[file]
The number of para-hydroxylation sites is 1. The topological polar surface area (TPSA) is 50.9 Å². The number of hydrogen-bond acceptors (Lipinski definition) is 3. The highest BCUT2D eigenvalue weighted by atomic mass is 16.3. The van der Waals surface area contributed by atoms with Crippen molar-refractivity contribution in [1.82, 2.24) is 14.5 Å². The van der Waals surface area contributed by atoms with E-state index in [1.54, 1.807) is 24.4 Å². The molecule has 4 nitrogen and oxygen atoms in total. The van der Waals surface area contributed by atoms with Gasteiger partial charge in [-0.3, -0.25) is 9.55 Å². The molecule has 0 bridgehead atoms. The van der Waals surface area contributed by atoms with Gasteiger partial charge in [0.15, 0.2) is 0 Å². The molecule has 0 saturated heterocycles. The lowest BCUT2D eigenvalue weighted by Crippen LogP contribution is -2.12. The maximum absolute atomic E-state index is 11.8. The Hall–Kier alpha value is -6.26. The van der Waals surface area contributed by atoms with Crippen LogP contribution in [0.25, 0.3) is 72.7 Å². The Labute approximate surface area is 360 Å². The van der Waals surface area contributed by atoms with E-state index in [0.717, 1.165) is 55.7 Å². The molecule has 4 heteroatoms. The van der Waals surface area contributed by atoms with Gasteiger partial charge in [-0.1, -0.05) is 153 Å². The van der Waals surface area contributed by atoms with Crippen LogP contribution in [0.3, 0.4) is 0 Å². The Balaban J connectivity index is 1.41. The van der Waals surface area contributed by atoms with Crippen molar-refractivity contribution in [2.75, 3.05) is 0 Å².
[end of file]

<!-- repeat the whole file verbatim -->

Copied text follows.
The number of para-hydroxylation sites is 1. The topological polar surface area (TPSA) is 50.9 Å². The number of hydrogen-bond acceptors (Lipinski definition) is 3. The highest BCUT2D eigenvalue weighted by atomic mass is 16.3. The van der Waals surface area contributed by atoms with Crippen molar-refractivity contribution in [1.82, 2.24) is 14.5 Å². The van der Waals surface area contributed by atoms with E-state index in [1.54, 1.807) is 24.4 Å². The molecule has 4 nitrogen and oxygen atoms in total. The van der Waals surface area contributed by atoms with Gasteiger partial charge in [-0.3, -0.25) is 9.55 Å². The molecule has 0 bridgehead atoms. The van der Waals surface area contributed by atoms with Gasteiger partial charge in [0.15, 0.2) is 0 Å². The molecule has 0 saturated heterocycles. The lowest BCUT2D eigenvalue weighted by Crippen LogP contribution is -2.12. The maximum absolute atomic E-state index is 11.8. The Hall–Kier alpha value is -6.26. The van der Waals surface area contributed by atoms with Crippen LogP contribution in [0.25, 0.3) is 72.7 Å². The Labute approximate surface area is 360 Å². The van der Waals surface area contributed by atoms with E-state index in [0.717, 1.165) is 55.7 Å². The molecule has 4 heteroatoms. The van der Waals surface area contributed by atoms with Gasteiger partial charge in [-0.1, -0.05) is 153 Å². The van der Waals surface area contributed by atoms with Crippen LogP contribution in [0.3, 0.4) is 0 Å². The Balaban J connectivity index is 1.41. The van der Waals surface area contributed by atoms with Crippen molar-refractivity contribution in [2.75, 3.05) is 0 Å².